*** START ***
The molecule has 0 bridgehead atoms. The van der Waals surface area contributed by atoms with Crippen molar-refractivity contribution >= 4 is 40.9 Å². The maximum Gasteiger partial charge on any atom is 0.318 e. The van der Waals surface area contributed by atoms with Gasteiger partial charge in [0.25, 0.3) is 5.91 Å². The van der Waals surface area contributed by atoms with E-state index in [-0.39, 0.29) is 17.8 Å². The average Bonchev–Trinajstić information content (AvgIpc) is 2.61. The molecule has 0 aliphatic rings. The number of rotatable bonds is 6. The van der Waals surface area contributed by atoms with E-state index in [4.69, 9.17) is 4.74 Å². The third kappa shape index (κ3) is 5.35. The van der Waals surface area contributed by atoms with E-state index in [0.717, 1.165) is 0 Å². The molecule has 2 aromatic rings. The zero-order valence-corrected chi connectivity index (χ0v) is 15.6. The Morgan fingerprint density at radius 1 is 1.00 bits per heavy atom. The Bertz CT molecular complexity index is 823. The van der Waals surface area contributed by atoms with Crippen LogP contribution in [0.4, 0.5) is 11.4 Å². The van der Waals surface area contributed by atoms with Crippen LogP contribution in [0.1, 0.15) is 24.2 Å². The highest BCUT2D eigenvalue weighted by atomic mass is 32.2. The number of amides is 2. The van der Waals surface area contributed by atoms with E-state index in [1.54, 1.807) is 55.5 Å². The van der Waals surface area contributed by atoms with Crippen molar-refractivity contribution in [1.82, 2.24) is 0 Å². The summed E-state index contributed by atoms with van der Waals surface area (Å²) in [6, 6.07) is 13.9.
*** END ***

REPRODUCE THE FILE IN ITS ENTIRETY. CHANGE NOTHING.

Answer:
The molecule has 0 bridgehead atoms. The van der Waals surface area contributed by atoms with Crippen molar-refractivity contribution >= 4 is 40.9 Å². The maximum Gasteiger partial charge on any atom is 0.318 e. The van der Waals surface area contributed by atoms with Gasteiger partial charge in [0.25, 0.3) is 5.91 Å². The van der Waals surface area contributed by atoms with E-state index in [-0.39, 0.29) is 17.8 Å². The average Bonchev–Trinajstić information content (AvgIpc) is 2.61. The molecule has 0 aliphatic rings. The number of rotatable bonds is 6. The van der Waals surface area contributed by atoms with E-state index in [4.69, 9.17) is 4.74 Å². The third kappa shape index (κ3) is 5.35. The van der Waals surface area contributed by atoms with E-state index in [0.717, 1.165) is 0 Å². The molecule has 2 aromatic rings. The zero-order valence-corrected chi connectivity index (χ0v) is 15.6. The Morgan fingerprint density at radius 1 is 1.00 bits per heavy atom. The Bertz CT molecular complexity index is 823. The van der Waals surface area contributed by atoms with Crippen LogP contribution in [0.4, 0.5) is 11.4 Å². The van der Waals surface area contributed by atoms with Crippen LogP contribution in [0.1, 0.15) is 24.2 Å². The highest BCUT2D eigenvalue weighted by atomic mass is 32.2. The number of amides is 2. The van der Waals surface area contributed by atoms with E-state index in [1.54, 1.807) is 55.5 Å². The van der Waals surface area contributed by atoms with Crippen molar-refractivity contribution in [1.82, 2.24) is 0 Å². The summed E-state index contributed by atoms with van der Waals surface area (Å²) in [6, 6.07) is 13.9.